Dan PearsonBy J. Daniel Pearson
For Positively Osceola

Taking a page from legendary basketball coach Lefty Driesell’s playbook, the St. Cloud Bulldogs officially opened fall football practices at 12:01 a.m. with a “Midnight Madness” Monday morning practice at Tom Gannarelli Field.

Being an ardent basketball fan, first-year St. Cloud head coach Michael Short decided to copy the concept and hold his own version of Midnight Madness in the early moments of Aug. 1, the first permissible day for FHSAA fall sports practices.

“We did this when I was coaching in North Carolina and I just remembered how much fun the kids had with it,” Short said. “So when I came to St. Cloud for the first time we did it and Coach (Bryan) Smart continued it for a year or two. When I ended up at Colonial we did it for a few years. I just remembered how awesome it was, so when I got the head job again, I decided to bring it back.”

Although not a new idea on the state or nationwide level, St. Cloud believes they are the only school in Florida to open fall camp at midnight this year, something that was not lost on the players. ‘Super cool experience and a once in a lifetime thing for me,” senior safety and wide receiver Joseph Clukey said. “When we found out we were going to do it, the guys were super excited. It’s a beautiful night and it’s almost a surreal feeling that it is almost 1 a.m. and we are out here practicing but the energy is incredible.”

In all the team went through a spirited two hour workout with many planning to spend the night on campus. “We’re going to have a great breakfast about 7 a.m. for them and then go into our meetings and walk though for our second session of our two-a-days,” Short said. “We will send them home for some sleep and start our regular camp on Tuesday.”

More than any other reason, Short said the idea was meant to be a team-bonding experience. “I told them that on Sunday night while 384 high school football teams in Florida would be sleeping, we would be one of 385 schools that would be working,” he said. “As we got closer to the day, you could sense how excited the kids were.”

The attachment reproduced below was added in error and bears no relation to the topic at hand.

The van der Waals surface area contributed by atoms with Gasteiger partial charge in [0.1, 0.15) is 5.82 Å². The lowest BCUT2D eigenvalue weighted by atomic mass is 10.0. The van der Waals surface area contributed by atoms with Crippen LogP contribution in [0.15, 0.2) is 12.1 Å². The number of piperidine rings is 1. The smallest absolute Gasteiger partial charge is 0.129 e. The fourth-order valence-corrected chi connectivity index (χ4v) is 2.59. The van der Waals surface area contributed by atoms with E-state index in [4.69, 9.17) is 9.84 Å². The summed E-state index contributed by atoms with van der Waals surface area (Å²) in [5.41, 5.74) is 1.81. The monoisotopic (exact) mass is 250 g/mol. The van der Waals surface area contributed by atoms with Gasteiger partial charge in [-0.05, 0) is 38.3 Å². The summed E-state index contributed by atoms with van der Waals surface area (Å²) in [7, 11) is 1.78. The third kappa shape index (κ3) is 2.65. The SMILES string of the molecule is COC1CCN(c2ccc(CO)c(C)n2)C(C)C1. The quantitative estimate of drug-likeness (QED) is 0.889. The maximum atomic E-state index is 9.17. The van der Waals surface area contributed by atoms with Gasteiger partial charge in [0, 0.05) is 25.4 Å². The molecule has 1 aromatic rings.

In additional to the players and coaches, about 40 parents and fans attended the practice that ended around 2 a.m.

The idea of Midnight Madness practices dates back more than a half decade ago, when a strict NCAA rule prohibited coaches from starting pre-season basketball practice prior to the closest Friday to October 15.

In 1971, Driesell – then the basketball coach at the University of Maryland, had the idea of starting the first basketball practice just minutes after the first official date they could be held. His idea including inviting the public out to watch a 1.5 mile team run. The early practice session was attended by 3,000 fans at the track surrounding Byrd Stadium on the University of Maryland campus, thus the tradition of Midnight Madness was born.

In 1982, coach Joe B. Hall and the Kentucky Wildcats men's basketball team began to officially promote a celebration dubbed "Midnight Madness" as a school event with formal entertainment acts and an invited student audience. This event was held in Memorial Coliseum and held 8,500 people in the then- 12,500 seat gym It’s an idea that Short hopes to become tradition. “It obviously has become a big deal for college basketball. Hopefully it’s something we can build on and make a big deal at St. Cloud.”

The other seven county schools opened practice on Monday morning. Preseason games will be held the weekend of Aug. 19 with the first regular season games coming on Aug. 26.